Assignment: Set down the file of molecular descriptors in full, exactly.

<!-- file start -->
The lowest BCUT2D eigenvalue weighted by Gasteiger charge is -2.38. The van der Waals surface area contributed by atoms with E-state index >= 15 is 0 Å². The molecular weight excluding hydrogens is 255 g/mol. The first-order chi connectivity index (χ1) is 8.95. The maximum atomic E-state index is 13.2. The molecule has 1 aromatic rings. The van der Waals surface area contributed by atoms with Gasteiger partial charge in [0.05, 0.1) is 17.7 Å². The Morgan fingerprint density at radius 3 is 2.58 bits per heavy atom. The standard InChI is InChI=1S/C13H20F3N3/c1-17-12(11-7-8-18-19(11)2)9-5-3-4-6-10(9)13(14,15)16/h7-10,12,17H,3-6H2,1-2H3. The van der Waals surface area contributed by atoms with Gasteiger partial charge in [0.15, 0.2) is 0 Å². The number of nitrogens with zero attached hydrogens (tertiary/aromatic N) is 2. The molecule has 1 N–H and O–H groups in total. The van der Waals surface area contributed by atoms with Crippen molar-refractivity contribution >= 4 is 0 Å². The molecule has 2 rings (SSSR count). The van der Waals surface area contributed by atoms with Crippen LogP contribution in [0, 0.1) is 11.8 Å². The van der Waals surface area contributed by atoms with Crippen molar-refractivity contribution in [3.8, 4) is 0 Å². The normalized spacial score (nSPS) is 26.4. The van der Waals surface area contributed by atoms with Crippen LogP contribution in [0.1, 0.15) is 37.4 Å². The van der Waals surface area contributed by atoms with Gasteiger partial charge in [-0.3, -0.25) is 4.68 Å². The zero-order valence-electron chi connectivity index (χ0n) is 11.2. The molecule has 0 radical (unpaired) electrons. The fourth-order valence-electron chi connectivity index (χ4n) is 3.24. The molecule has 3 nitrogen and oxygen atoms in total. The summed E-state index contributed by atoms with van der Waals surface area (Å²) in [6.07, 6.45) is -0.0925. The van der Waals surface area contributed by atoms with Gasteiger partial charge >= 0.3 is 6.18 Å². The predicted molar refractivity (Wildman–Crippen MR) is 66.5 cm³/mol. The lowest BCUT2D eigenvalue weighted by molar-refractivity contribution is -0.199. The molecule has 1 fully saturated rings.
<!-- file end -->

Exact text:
The lowest BCUT2D eigenvalue weighted by Gasteiger charge is -2.38. The van der Waals surface area contributed by atoms with E-state index >= 15 is 0 Å². The molecular weight excluding hydrogens is 255 g/mol. The first-order chi connectivity index (χ1) is 8.95. The maximum atomic E-state index is 13.2. The molecule has 1 aromatic rings. The van der Waals surface area contributed by atoms with Gasteiger partial charge in [0.05, 0.1) is 17.7 Å². The Morgan fingerprint density at radius 3 is 2.58 bits per heavy atom. The standard InChI is InChI=1S/C13H20F3N3/c1-17-12(11-7-8-18-19(11)2)9-5-3-4-6-10(9)13(14,15)16/h7-10,12,17H,3-6H2,1-2H3. The van der Waals surface area contributed by atoms with Gasteiger partial charge in [0.15, 0.2) is 0 Å². The number of nitrogens with zero attached hydrogens (tertiary/aromatic N) is 2. The molecule has 1 N–H and O–H groups in total. The van der Waals surface area contributed by atoms with Crippen molar-refractivity contribution >= 4 is 0 Å². The molecule has 2 rings (SSSR count). The van der Waals surface area contributed by atoms with Crippen LogP contribution in [0, 0.1) is 11.8 Å². The van der Waals surface area contributed by atoms with Crippen molar-refractivity contribution in [3.8, 4) is 0 Å². The normalized spacial score (nSPS) is 26.4. The van der Waals surface area contributed by atoms with Crippen LogP contribution in [0.1, 0.15) is 37.4 Å². The van der Waals surface area contributed by atoms with Gasteiger partial charge in [-0.3, -0.25) is 4.68 Å². The zero-order valence-electron chi connectivity index (χ0n) is 11.2. The molecule has 0 radical (unpaired) electrons. The fourth-order valence-electron chi connectivity index (χ4n) is 3.24. The molecule has 3 nitrogen and oxygen atoms in total. The summed E-state index contributed by atoms with van der Waals surface area (Å²) in [6.07, 6.45) is -0.0925. The van der Waals surface area contributed by atoms with Gasteiger partial charge >= 0.3 is 6.18 Å². The predicted molar refractivity (Wildman–Crippen MR) is 66.5 cm³/mol. The lowest BCUT2D eigenvalue weighted by molar-refractivity contribution is -0.199. The molecule has 1 fully saturated rings.